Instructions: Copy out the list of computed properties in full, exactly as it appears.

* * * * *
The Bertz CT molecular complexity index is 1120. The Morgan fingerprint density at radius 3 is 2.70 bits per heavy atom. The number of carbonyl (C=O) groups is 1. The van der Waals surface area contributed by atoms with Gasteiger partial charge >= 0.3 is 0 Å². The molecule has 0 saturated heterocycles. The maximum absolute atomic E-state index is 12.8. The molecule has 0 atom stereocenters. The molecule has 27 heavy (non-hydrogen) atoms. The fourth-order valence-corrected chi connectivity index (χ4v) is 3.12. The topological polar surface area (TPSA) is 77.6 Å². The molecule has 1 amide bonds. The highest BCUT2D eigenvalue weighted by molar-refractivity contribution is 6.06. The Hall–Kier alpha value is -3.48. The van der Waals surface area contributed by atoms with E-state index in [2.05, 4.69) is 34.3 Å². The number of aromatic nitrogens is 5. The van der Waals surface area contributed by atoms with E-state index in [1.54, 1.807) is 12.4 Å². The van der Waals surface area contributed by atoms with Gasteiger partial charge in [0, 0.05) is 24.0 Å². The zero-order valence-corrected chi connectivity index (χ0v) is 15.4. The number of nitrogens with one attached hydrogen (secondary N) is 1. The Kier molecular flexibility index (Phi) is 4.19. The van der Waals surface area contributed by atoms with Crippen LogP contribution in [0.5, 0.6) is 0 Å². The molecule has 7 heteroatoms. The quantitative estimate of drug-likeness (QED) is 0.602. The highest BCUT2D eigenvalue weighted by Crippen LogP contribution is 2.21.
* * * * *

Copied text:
The Bertz CT molecular complexity index is 1120. The Morgan fingerprint density at radius 3 is 2.70 bits per heavy atom. The number of carbonyl (C=O) groups is 1. The van der Waals surface area contributed by atoms with Gasteiger partial charge >= 0.3 is 0 Å². The molecule has 0 saturated heterocycles. The maximum absolute atomic E-state index is 12.8. The molecule has 0 atom stereocenters. The molecule has 27 heavy (non-hydrogen) atoms. The fourth-order valence-corrected chi connectivity index (χ4v) is 3.12. The topological polar surface area (TPSA) is 77.6 Å². The molecule has 1 amide bonds. The highest BCUT2D eigenvalue weighted by molar-refractivity contribution is 6.06. The Hall–Kier alpha value is -3.48. The van der Waals surface area contributed by atoms with E-state index in [2.05, 4.69) is 34.3 Å². The number of aromatic nitrogens is 5. The van der Waals surface area contributed by atoms with E-state index in [1.54, 1.807) is 12.4 Å². The van der Waals surface area contributed by atoms with Gasteiger partial charge in [0, 0.05) is 24.0 Å². The zero-order valence-corrected chi connectivity index (χ0v) is 15.4. The number of nitrogens with one attached hydrogen (secondary N) is 1. The Kier molecular flexibility index (Phi) is 4.19. The van der Waals surface area contributed by atoms with Crippen LogP contribution in [0.5, 0.6) is 0 Å². The molecule has 7 heteroatoms. The quantitative estimate of drug-likeness (QED) is 0.602. The highest BCUT2D eigenvalue weighted by Crippen LogP contribution is 2.21.